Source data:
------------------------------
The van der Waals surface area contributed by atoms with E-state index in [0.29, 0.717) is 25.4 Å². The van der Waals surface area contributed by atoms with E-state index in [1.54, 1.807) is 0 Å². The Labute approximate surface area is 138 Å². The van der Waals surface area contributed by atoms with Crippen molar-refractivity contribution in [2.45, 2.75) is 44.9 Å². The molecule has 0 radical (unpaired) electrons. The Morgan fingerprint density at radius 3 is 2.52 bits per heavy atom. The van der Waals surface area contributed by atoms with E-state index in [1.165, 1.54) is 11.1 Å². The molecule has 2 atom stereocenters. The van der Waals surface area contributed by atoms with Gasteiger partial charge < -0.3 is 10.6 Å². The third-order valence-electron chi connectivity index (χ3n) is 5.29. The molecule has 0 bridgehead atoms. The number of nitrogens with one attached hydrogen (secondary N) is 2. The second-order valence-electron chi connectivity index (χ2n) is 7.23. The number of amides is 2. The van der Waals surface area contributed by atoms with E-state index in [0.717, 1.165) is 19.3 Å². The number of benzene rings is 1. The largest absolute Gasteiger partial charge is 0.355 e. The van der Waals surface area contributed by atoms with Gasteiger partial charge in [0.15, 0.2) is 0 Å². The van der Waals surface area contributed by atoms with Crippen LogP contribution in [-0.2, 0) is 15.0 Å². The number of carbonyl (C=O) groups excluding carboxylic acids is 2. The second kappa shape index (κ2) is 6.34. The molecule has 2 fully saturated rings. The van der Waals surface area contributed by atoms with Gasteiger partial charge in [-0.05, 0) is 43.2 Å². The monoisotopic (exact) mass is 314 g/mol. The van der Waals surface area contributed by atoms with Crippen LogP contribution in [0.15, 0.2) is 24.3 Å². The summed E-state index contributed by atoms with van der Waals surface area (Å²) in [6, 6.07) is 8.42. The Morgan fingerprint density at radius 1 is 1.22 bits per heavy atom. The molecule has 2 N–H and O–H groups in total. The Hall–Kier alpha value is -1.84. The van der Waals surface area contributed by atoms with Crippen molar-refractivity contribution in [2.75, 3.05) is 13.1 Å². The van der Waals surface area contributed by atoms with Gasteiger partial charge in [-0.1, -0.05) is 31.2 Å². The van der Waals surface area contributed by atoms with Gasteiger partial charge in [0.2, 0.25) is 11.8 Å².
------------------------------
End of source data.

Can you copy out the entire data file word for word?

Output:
The van der Waals surface area contributed by atoms with E-state index in [0.29, 0.717) is 25.4 Å². The van der Waals surface area contributed by atoms with E-state index in [1.54, 1.807) is 0 Å². The Labute approximate surface area is 138 Å². The van der Waals surface area contributed by atoms with Crippen molar-refractivity contribution in [2.45, 2.75) is 44.9 Å². The molecule has 0 radical (unpaired) electrons. The Morgan fingerprint density at radius 3 is 2.52 bits per heavy atom. The van der Waals surface area contributed by atoms with E-state index in [1.165, 1.54) is 11.1 Å². The molecule has 2 atom stereocenters. The van der Waals surface area contributed by atoms with Gasteiger partial charge < -0.3 is 10.6 Å². The third-order valence-electron chi connectivity index (χ3n) is 5.29. The molecule has 0 bridgehead atoms. The number of nitrogens with one attached hydrogen (secondary N) is 2. The second-order valence-electron chi connectivity index (χ2n) is 7.23. The number of amides is 2. The van der Waals surface area contributed by atoms with E-state index in [0.717, 1.165) is 19.3 Å². The number of benzene rings is 1. The largest absolute Gasteiger partial charge is 0.355 e. The van der Waals surface area contributed by atoms with Gasteiger partial charge in [0.15, 0.2) is 0 Å². The van der Waals surface area contributed by atoms with Crippen LogP contribution in [-0.2, 0) is 15.0 Å². The number of carbonyl (C=O) groups excluding carboxylic acids is 2. The second kappa shape index (κ2) is 6.34. The molecule has 2 fully saturated rings. The van der Waals surface area contributed by atoms with Gasteiger partial charge in [-0.05, 0) is 43.2 Å². The monoisotopic (exact) mass is 314 g/mol. The van der Waals surface area contributed by atoms with Crippen LogP contribution in [0.15, 0.2) is 24.3 Å². The summed E-state index contributed by atoms with van der Waals surface area (Å²) in [6, 6.07) is 8.42. The Morgan fingerprint density at radius 1 is 1.22 bits per heavy atom. The molecule has 2 N–H and O–H groups in total. The Hall–Kier alpha value is -1.84. The van der Waals surface area contributed by atoms with Crippen molar-refractivity contribution in [2.75, 3.05) is 13.1 Å². The van der Waals surface area contributed by atoms with Gasteiger partial charge in [-0.1, -0.05) is 31.2 Å². The van der Waals surface area contributed by atoms with Gasteiger partial charge in [0.2, 0.25) is 11.8 Å².